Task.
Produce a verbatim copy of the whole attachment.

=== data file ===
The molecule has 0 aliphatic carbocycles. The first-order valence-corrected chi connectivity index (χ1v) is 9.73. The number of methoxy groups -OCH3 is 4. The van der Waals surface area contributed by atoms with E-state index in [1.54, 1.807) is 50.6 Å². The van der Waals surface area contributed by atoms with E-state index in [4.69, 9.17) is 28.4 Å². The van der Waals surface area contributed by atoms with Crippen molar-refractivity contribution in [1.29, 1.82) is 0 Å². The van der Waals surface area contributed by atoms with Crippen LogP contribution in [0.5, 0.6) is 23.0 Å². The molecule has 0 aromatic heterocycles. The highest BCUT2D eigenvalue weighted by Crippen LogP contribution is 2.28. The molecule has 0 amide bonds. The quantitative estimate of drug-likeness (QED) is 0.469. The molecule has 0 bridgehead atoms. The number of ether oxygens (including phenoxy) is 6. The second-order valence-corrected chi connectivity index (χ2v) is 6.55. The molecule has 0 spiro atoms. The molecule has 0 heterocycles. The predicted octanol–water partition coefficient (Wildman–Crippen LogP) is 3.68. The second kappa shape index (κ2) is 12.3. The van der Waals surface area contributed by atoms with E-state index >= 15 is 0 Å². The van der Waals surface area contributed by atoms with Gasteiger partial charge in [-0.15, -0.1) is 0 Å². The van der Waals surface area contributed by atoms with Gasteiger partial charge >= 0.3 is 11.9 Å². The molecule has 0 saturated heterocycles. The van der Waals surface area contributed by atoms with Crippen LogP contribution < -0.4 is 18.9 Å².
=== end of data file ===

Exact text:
The molecule has 0 aliphatic carbocycles. The first-order valence-corrected chi connectivity index (χ1v) is 9.73. The number of methoxy groups -OCH3 is 4. The van der Waals surface area contributed by atoms with E-state index in [1.54, 1.807) is 50.6 Å². The van der Waals surface area contributed by atoms with E-state index in [4.69, 9.17) is 28.4 Å². The van der Waals surface area contributed by atoms with Crippen molar-refractivity contribution in [1.29, 1.82) is 0 Å². The van der Waals surface area contributed by atoms with Crippen LogP contribution in [0.5, 0.6) is 23.0 Å². The molecule has 0 aromatic heterocycles. The highest BCUT2D eigenvalue weighted by Crippen LogP contribution is 2.28. The molecule has 0 amide bonds. The quantitative estimate of drug-likeness (QED) is 0.469. The molecule has 0 bridgehead atoms. The number of ether oxygens (including phenoxy) is 6. The second-order valence-corrected chi connectivity index (χ2v) is 6.55. The molecule has 0 spiro atoms. The molecule has 0 heterocycles. The predicted octanol–water partition coefficient (Wildman–Crippen LogP) is 3.68. The second kappa shape index (κ2) is 12.3. The van der Waals surface area contributed by atoms with E-state index >= 15 is 0 Å². The van der Waals surface area contributed by atoms with Gasteiger partial charge in [-0.15, -0.1) is 0 Å². The van der Waals surface area contributed by atoms with Gasteiger partial charge >= 0.3 is 11.9 Å². The molecule has 0 saturated heterocycles. The van der Waals surface area contributed by atoms with Crippen LogP contribution < -0.4 is 18.9 Å².